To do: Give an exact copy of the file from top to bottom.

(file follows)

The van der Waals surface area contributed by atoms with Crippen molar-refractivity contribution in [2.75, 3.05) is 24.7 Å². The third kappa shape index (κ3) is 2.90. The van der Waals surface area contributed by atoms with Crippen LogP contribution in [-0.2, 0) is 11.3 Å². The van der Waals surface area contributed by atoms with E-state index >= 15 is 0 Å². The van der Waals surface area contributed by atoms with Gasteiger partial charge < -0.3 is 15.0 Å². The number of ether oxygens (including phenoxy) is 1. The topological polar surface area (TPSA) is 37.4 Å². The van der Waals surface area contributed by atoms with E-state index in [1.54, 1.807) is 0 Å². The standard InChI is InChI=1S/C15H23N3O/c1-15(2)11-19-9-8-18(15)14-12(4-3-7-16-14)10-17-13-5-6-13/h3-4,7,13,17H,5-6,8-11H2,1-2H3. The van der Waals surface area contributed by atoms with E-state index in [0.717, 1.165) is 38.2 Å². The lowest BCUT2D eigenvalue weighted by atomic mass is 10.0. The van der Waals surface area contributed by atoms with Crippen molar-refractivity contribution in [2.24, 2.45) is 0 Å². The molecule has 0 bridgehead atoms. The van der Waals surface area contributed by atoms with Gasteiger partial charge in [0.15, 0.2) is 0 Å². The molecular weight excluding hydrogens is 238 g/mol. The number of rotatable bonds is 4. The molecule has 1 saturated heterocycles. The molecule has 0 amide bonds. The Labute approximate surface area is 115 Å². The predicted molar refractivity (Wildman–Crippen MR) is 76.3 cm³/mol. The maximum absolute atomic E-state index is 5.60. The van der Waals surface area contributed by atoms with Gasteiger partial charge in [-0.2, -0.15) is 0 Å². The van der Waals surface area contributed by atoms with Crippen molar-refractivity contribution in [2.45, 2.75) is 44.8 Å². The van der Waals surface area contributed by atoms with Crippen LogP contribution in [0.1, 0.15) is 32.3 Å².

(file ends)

The van der Waals surface area contributed by atoms with Crippen molar-refractivity contribution in [2.75, 3.05) is 24.7 Å². The third kappa shape index (κ3) is 2.90. The van der Waals surface area contributed by atoms with Crippen LogP contribution in [-0.2, 0) is 11.3 Å². The van der Waals surface area contributed by atoms with E-state index >= 15 is 0 Å². The van der Waals surface area contributed by atoms with Gasteiger partial charge < -0.3 is 15.0 Å². The number of ether oxygens (including phenoxy) is 1. The topological polar surface area (TPSA) is 37.4 Å². The van der Waals surface area contributed by atoms with E-state index in [1.54, 1.807) is 0 Å². The standard InChI is InChI=1S/C15H23N3O/c1-15(2)11-19-9-8-18(15)14-12(4-3-7-16-14)10-17-13-5-6-13/h3-4,7,13,17H,5-6,8-11H2,1-2H3. The van der Waals surface area contributed by atoms with E-state index in [0.717, 1.165) is 38.2 Å². The lowest BCUT2D eigenvalue weighted by atomic mass is 10.0. The van der Waals surface area contributed by atoms with Crippen molar-refractivity contribution in [2.24, 2.45) is 0 Å². The molecule has 0 bridgehead atoms. The van der Waals surface area contributed by atoms with Gasteiger partial charge in [0.15, 0.2) is 0 Å². The molecular weight excluding hydrogens is 238 g/mol. The number of rotatable bonds is 4. The molecule has 1 saturated heterocycles. The molecule has 0 amide bonds. The Labute approximate surface area is 115 Å². The predicted molar refractivity (Wildman–Crippen MR) is 76.3 cm³/mol. The maximum absolute atomic E-state index is 5.60. The van der Waals surface area contributed by atoms with Gasteiger partial charge in [-0.2, -0.15) is 0 Å². The van der Waals surface area contributed by atoms with Crippen molar-refractivity contribution in [2.45, 2.75) is 44.8 Å². The van der Waals surface area contributed by atoms with Crippen LogP contribution in [0.1, 0.15) is 32.3 Å².